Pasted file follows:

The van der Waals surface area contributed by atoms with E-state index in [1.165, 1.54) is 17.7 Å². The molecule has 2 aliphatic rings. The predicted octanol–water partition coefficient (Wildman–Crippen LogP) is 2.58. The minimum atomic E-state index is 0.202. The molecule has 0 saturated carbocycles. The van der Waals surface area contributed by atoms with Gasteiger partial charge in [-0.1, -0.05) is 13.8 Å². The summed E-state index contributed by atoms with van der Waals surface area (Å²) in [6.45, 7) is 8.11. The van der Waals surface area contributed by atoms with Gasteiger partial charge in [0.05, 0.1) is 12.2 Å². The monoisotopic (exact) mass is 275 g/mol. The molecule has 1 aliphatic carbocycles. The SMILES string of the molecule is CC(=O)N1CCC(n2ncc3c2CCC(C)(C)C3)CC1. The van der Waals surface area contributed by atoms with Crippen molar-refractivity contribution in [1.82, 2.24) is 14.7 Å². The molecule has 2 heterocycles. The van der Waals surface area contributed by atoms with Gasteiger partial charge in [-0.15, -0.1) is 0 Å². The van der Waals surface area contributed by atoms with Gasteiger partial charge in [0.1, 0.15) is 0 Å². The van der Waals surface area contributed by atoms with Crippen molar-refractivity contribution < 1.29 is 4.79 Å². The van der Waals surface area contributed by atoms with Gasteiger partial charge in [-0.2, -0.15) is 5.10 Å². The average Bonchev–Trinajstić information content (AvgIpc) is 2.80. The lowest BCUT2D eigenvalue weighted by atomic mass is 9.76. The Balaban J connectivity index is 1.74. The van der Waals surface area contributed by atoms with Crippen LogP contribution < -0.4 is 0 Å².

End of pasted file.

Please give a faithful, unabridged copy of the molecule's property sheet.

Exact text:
The van der Waals surface area contributed by atoms with E-state index in [1.165, 1.54) is 17.7 Å². The molecule has 2 aliphatic rings. The predicted octanol–water partition coefficient (Wildman–Crippen LogP) is 2.58. The minimum atomic E-state index is 0.202. The molecule has 0 saturated carbocycles. The van der Waals surface area contributed by atoms with Gasteiger partial charge in [-0.1, -0.05) is 13.8 Å². The summed E-state index contributed by atoms with van der Waals surface area (Å²) in [6.45, 7) is 8.11. The van der Waals surface area contributed by atoms with Gasteiger partial charge in [0.05, 0.1) is 12.2 Å². The monoisotopic (exact) mass is 275 g/mol. The molecule has 1 aliphatic carbocycles. The SMILES string of the molecule is CC(=O)N1CCC(n2ncc3c2CCC(C)(C)C3)CC1. The van der Waals surface area contributed by atoms with Crippen molar-refractivity contribution in [1.82, 2.24) is 14.7 Å². The molecule has 2 heterocycles. The van der Waals surface area contributed by atoms with Gasteiger partial charge in [-0.15, -0.1) is 0 Å². The van der Waals surface area contributed by atoms with Gasteiger partial charge in [0.1, 0.15) is 0 Å². The van der Waals surface area contributed by atoms with Crippen molar-refractivity contribution < 1.29 is 4.79 Å². The van der Waals surface area contributed by atoms with Gasteiger partial charge in [-0.2, -0.15) is 5.10 Å². The average Bonchev–Trinajstić information content (AvgIpc) is 2.80. The lowest BCUT2D eigenvalue weighted by atomic mass is 9.76. The Balaban J connectivity index is 1.74. The van der Waals surface area contributed by atoms with Crippen LogP contribution < -0.4 is 0 Å².